Bonds, often called fixed income securities or simply fixed income, are debt obligations. The issuer, usually a company or government, is bound to pay, to the holder, a number of installments (coupons) that were defined when the bond was created. The difference with a certificate of deposit or a common loan, is that the holder can easily trade this right, by selling the security to someone else. Thus, the bond has a market value, which fluctuates according to the profitability of other investment opportunities and the financial health of the issuer. Nevertheless, these fluctuations are not as high as those of company stock, because bond returns are not tied to such an uncertain element as company earnings.
Therefore, an all-stock portfolio can be made more diversified and less volatile by adding fixed income or, even better, fixed-income funds. Just as with stock, there are several criteria for classifying bonds and studying the diversification level of fixed-income funds. If the issuer's commitment is long term, then the price of the bond will be more susceptible to variations in the profitability of alternative investments. On the other hand, fixed income from smaller companies, or companies in financial difficulties, tends to be more profitable but is also more risky. It is therefore useful to study what investors call the duration and credit quality of the bonds in the fixed-income funds we may purchase, so as to evaluate their level of diversification and risk.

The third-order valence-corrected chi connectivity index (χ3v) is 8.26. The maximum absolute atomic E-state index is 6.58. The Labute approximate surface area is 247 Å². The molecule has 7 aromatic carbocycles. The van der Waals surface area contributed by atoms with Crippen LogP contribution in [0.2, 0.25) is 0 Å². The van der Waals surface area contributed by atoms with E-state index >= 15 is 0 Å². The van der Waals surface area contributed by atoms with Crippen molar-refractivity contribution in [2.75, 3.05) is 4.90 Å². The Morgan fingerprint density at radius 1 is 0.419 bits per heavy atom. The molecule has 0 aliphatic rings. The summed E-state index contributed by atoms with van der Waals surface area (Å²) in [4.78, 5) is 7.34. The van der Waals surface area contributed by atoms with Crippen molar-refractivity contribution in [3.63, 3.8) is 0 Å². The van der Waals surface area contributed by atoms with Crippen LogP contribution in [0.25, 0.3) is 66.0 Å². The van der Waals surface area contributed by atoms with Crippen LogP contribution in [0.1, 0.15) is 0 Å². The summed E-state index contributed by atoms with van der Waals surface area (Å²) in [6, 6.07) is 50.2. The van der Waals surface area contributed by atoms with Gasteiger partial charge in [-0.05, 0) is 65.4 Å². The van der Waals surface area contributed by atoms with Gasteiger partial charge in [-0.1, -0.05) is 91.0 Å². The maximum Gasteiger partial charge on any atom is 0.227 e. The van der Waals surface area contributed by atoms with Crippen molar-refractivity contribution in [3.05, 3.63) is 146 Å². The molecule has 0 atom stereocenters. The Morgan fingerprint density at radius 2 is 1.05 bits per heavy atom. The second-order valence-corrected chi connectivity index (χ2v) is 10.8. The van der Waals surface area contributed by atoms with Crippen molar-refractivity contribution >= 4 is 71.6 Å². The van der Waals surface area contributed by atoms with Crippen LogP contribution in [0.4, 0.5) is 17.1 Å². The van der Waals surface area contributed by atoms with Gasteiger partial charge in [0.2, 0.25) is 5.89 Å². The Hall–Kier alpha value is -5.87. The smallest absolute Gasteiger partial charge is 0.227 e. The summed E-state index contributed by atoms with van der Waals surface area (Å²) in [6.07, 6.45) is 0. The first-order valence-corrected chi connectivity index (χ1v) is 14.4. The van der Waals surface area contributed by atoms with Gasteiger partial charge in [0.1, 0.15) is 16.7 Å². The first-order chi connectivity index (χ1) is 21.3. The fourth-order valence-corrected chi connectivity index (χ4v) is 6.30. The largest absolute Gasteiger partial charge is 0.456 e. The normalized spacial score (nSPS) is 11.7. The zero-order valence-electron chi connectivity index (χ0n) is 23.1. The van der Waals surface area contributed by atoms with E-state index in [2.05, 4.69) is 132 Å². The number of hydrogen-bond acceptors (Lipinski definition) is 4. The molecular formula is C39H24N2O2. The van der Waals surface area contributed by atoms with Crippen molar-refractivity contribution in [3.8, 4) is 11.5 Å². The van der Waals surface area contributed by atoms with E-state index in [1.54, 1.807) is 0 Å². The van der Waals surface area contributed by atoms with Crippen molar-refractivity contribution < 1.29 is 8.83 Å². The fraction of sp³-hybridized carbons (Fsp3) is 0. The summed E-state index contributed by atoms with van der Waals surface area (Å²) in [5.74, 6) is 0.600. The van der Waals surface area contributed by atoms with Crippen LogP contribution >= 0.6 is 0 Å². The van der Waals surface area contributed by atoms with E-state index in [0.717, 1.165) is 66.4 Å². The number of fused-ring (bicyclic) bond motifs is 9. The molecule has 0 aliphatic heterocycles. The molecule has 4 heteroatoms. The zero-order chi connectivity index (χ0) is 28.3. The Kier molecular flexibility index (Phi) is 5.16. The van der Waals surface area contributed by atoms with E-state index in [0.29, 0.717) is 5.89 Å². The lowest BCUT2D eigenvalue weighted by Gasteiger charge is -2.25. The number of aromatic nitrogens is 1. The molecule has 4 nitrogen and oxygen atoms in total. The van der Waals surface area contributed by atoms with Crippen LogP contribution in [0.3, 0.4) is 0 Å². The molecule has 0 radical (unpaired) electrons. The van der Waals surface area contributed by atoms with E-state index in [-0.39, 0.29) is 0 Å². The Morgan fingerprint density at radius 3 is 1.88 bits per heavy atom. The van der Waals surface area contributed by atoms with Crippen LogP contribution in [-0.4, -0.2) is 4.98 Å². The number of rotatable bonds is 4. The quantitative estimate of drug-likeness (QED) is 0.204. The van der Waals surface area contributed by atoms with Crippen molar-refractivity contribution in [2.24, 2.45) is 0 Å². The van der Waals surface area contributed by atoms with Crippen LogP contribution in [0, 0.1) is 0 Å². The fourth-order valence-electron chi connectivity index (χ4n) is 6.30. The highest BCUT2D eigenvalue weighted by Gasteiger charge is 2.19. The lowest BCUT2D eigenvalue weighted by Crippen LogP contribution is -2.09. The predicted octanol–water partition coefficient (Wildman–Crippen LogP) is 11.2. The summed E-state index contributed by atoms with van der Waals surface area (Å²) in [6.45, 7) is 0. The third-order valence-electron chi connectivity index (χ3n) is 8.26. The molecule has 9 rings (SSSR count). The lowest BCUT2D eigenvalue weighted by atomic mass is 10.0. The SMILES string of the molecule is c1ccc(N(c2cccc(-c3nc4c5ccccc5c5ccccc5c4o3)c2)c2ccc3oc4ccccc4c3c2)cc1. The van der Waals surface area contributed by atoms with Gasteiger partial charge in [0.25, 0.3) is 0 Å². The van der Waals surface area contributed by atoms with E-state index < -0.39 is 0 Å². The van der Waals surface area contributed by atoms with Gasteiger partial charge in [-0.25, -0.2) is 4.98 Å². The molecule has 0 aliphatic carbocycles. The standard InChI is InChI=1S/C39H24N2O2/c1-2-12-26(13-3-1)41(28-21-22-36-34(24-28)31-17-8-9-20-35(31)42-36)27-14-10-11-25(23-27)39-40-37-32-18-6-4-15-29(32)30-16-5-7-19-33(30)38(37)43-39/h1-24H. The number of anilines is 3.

Another kind of asset that may be present in your portfolio are money-market instruments. These are safe non-volatile instruments with low profitability, that are very liquid (liquidity is the quality of turning an investment into cash easily and fast). They are therefore usually called cash equivalents. Money-market funds and accounts are generally used for parking money, earning a little while doing so. Focused traders used them often, to reserve cash in case an opportunity appears, or when speculating on a market downfall. Diversified long-term investors don't use them that much, but there are cases when your portfolio does have a small portion in cash, hence money-market instruments become handy too.
Other asset classes that you may make use of, although not as often, are commodity and real-estate funds. Commodities are widely-traded goods that, unlike other merchandise, are not differentiated by qualities such as brand and model name. For example, gold, oil and wheat. It is hard to predict the future prices of commodities. Besides, unlike stock and bonds, it is not clear that holding ownership of commodities is providing a service to anyone. Therefore commodity funds are rarely used by diversified buy-and-hold investors.
Real estate investment trusts (REITs) and funds of REITs are used more, to diversify a small part of a stock-and-bond portfolio through real-estate property and mortgages.